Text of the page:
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Wisdom can come at the oddest moments and from the most unlikely places. This notion ocured to me today as I was making myself a sandwich for lunch.

I happen to be a fan of mustard on my turkey and avocado sandwich, so I always have a bottle handy. Usually something with a little kick, like a good horseradish mustard. If you yourself enjoy a mustard other than the standard plain yellow variety, then you will be familiar with what happens if you squeeze mustard from a bottle that has sat idle.

You get runny mustard. It explodes from the bottle in a watery mess that soaks into the bread, making it soggy and unappetizing and ruining your lunch. So what you learn to remember is that before you squeeze, you have to shake your mustard vigorously, or you’ll be sorry.

This is also true of writing, and in particular query letters. You don’t ever want to just squeeze out a quick query to a prospective agent by using a boilerplate letter you wrote months ago. You need to shake things up by getting to know the agent first — on their agency page, on Twitter, on the Mauscript Wish List page, and by searching for interviews they may have done in the last few years. If you don’t, you’ll ruin your one shot with that agent by presenting them with something watery and unappetizing.

Agents get hundreds of blind queries a month, and like anything endlessly repetitive, certain trends begin to stand out that turn an agent off. You can read all about these by following the Twitter hashtags #100queries and #500queries. Agents want to feel like they were chosen, not picked randomly out of a hat. They like it when a query is personalized — not just with their name at the top (spelled correctly!) — but with reasons why the author choose them. They like to be shown how your manuscript might be a good fit for them.

This doesn’t have to be a lengthy process. It only takes a few minutes to discover whether or not an agent is after what you’ve got, and to drop a few words to that effect into your query. You only get one shot at an agent, and this little extra bit of effort can make the difference between a perfect turkey and avocado sandwich and a soggy, unappetizing mess.

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There are several different approaches to querying agents:

  1. Send them out in batches of 5 or more. Pro: wide coverage. Con: lots of research.
  2. Send them out 1 at a time, as you discover new agents. Pro: little research. Con: minimal coverage.
  3. John Berkowitz’s Patented Query Slow-Burn. Pros: wide coverage with little research. Cons: you need to commit.

But what is this amazing Query Slow-Burn? I hear you cry.  Glad you asked, because I am here today, standing in front of you in the hot sun, to elucidate on that very topic. (Imagine I have a handlebar mustache and that I am now twirling it. I am also brandishing a bottle of elixir. There may or may not be a soapbox.)

The main problem, for me, with the “wide net” process, is that you have to research and find five or more agents, then research all of them, write five personalized queries, and put together five submission packages, each following a unique set of submission guidelines. This can take quite a while, and if you are pressed for time, you run the risk of mixing something up. On the other hand, if you take the opposite tack and submit to one agent at a time as you discover them, giving each one your full attention to detail, it will take a long time to reach a decent quantity of subs.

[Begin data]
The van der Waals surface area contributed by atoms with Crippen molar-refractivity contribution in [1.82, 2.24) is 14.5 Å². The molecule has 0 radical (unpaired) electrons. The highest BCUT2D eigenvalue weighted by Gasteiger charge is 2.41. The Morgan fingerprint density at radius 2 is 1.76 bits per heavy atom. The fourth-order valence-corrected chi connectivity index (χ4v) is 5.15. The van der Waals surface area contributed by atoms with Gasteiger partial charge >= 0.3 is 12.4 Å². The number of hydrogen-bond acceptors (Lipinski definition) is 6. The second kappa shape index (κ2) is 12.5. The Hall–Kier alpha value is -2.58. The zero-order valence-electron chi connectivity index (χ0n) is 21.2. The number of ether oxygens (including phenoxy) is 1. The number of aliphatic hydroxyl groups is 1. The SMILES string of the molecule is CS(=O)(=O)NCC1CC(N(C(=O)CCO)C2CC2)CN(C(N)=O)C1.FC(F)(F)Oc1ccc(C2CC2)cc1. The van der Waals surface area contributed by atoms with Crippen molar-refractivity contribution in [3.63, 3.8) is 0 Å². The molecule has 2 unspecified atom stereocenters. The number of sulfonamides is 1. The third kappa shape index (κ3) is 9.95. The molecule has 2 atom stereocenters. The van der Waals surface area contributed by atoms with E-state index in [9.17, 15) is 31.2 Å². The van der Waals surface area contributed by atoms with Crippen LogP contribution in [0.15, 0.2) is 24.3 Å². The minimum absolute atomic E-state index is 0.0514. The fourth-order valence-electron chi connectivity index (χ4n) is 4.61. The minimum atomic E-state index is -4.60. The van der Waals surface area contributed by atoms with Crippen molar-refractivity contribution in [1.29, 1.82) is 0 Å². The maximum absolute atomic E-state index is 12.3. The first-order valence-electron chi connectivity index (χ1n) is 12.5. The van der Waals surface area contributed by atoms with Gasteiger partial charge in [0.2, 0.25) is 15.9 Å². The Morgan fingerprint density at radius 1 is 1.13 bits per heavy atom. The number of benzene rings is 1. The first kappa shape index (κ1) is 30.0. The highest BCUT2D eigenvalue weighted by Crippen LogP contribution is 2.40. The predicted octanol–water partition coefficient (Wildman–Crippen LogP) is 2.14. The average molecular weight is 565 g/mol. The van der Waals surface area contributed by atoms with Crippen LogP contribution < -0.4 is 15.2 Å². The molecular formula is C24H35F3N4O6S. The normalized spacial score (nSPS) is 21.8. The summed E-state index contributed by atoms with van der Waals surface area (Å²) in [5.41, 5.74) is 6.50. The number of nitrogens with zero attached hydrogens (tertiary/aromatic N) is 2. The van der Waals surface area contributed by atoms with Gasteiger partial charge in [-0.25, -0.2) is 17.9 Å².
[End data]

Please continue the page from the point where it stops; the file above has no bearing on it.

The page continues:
Last summer I adapted a writing exercise to my querying process. The exercise was to write at least one sentence every day on your manuscript, and to see how long of a “chain” you could forge (one link for every consecutive day). By using the Twitter hashtag #MSWL (manuscript wishlist), and the new and improved official MSWL website, www.manuscriptwishlist.com, I am able to filter for agents seeking my genre and age group with ease. And finding a single agent seeking one or more of the elements featured in my book doesn’t take much time. I can locate a likely agent, stalk research their Twitter feed and blog posts, find agent interviews, and read about them on their agency’s website in 10-20 minutes.  With this info at hand, personalizing a query and submission package is a snap, and I can manage the whole thing in under 30 minutes. The key is to do this EVERY DAY.

If I have to gin up half a dozen queries at a time, I often find myself putting it off until I can clear several hours from my schedule (which are hard to find).  On the other hand, I can manage a single quality query on my lunch hour at work, using the Slow-Burn method (patent pending). It doesn’t seem like much, but at the end of a month you’ll have 30 queries out there, and with any luck you’ll already start to see responses to your early subs coming in.

If you really want to do it up right, use a spreadsheet to keep a record of your progress. I keep mine in Microsoft’s OneNote, and my fields are Agent, Date Sent, Reply, Request Sent, Response, and Notes.

Give it a try, and let me know if this method works for you.